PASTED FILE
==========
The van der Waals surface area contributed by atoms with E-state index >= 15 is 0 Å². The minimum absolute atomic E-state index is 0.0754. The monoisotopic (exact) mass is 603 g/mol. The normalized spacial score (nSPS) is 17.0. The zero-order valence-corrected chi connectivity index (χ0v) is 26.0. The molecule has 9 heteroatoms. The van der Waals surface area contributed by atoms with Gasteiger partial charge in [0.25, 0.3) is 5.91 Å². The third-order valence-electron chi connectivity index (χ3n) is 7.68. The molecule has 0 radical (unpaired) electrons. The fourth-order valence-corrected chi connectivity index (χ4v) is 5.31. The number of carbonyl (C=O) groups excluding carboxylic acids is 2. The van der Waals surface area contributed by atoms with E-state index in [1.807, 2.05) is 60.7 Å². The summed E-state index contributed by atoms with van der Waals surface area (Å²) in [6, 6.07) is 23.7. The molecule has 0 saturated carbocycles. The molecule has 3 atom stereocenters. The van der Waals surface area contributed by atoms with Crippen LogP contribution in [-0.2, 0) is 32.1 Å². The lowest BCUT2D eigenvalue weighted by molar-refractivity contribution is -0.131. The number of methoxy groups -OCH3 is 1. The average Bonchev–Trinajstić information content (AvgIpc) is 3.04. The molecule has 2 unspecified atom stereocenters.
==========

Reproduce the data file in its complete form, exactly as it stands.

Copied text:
The van der Waals surface area contributed by atoms with E-state index >= 15 is 0 Å². The minimum absolute atomic E-state index is 0.0754. The monoisotopic (exact) mass is 603 g/mol. The normalized spacial score (nSPS) is 17.0. The zero-order valence-corrected chi connectivity index (χ0v) is 26.0. The molecule has 9 heteroatoms. The van der Waals surface area contributed by atoms with Gasteiger partial charge in [0.25, 0.3) is 5.91 Å². The third-order valence-electron chi connectivity index (χ3n) is 7.68. The molecule has 0 radical (unpaired) electrons. The fourth-order valence-corrected chi connectivity index (χ4v) is 5.31. The number of carbonyl (C=O) groups excluding carboxylic acids is 2. The van der Waals surface area contributed by atoms with E-state index in [1.807, 2.05) is 60.7 Å². The summed E-state index contributed by atoms with van der Waals surface area (Å²) in [6, 6.07) is 23.7. The molecule has 0 saturated carbocycles. The molecule has 3 atom stereocenters. The van der Waals surface area contributed by atoms with Crippen LogP contribution in [-0.2, 0) is 32.1 Å². The lowest BCUT2D eigenvalue weighted by molar-refractivity contribution is -0.131. The number of methoxy groups -OCH3 is 1. The average Bonchev–Trinajstić information content (AvgIpc) is 3.04. The molecule has 2 unspecified atom stereocenters.